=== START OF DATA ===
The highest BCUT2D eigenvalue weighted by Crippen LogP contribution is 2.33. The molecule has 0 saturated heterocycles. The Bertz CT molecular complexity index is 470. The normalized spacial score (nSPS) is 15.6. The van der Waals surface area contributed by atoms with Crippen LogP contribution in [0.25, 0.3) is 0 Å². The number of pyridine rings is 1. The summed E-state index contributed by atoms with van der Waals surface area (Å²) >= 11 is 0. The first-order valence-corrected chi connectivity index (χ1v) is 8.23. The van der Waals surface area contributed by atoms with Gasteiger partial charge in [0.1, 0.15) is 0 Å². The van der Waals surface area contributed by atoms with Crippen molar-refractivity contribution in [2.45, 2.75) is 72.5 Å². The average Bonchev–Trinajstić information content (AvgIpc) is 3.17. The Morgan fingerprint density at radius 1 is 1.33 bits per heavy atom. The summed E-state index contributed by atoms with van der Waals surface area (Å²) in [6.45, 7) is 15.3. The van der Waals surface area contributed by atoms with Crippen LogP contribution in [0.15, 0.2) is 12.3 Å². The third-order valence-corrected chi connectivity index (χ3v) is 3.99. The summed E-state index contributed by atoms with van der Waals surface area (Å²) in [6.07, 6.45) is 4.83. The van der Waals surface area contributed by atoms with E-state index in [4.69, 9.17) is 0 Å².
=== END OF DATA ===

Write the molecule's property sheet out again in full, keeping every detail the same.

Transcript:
The highest BCUT2D eigenvalue weighted by Crippen LogP contribution is 2.33. The molecule has 0 saturated heterocycles. The Bertz CT molecular complexity index is 470. The normalized spacial score (nSPS) is 15.6. The van der Waals surface area contributed by atoms with Crippen LogP contribution in [0.25, 0.3) is 0 Å². The number of pyridine rings is 1. The summed E-state index contributed by atoms with van der Waals surface area (Å²) >= 11 is 0. The first-order valence-corrected chi connectivity index (χ1v) is 8.23. The van der Waals surface area contributed by atoms with Gasteiger partial charge in [0.1, 0.15) is 0 Å². The van der Waals surface area contributed by atoms with Crippen molar-refractivity contribution in [2.45, 2.75) is 72.5 Å². The average Bonchev–Trinajstić information content (AvgIpc) is 3.17. The Morgan fingerprint density at radius 1 is 1.33 bits per heavy atom. The summed E-state index contributed by atoms with van der Waals surface area (Å²) in [6.45, 7) is 15.3. The van der Waals surface area contributed by atoms with Crippen LogP contribution in [0.15, 0.2) is 12.3 Å². The third-order valence-corrected chi connectivity index (χ3v) is 3.99. The summed E-state index contributed by atoms with van der Waals surface area (Å²) in [6.07, 6.45) is 4.83. The van der Waals surface area contributed by atoms with E-state index in [4.69, 9.17) is 0 Å².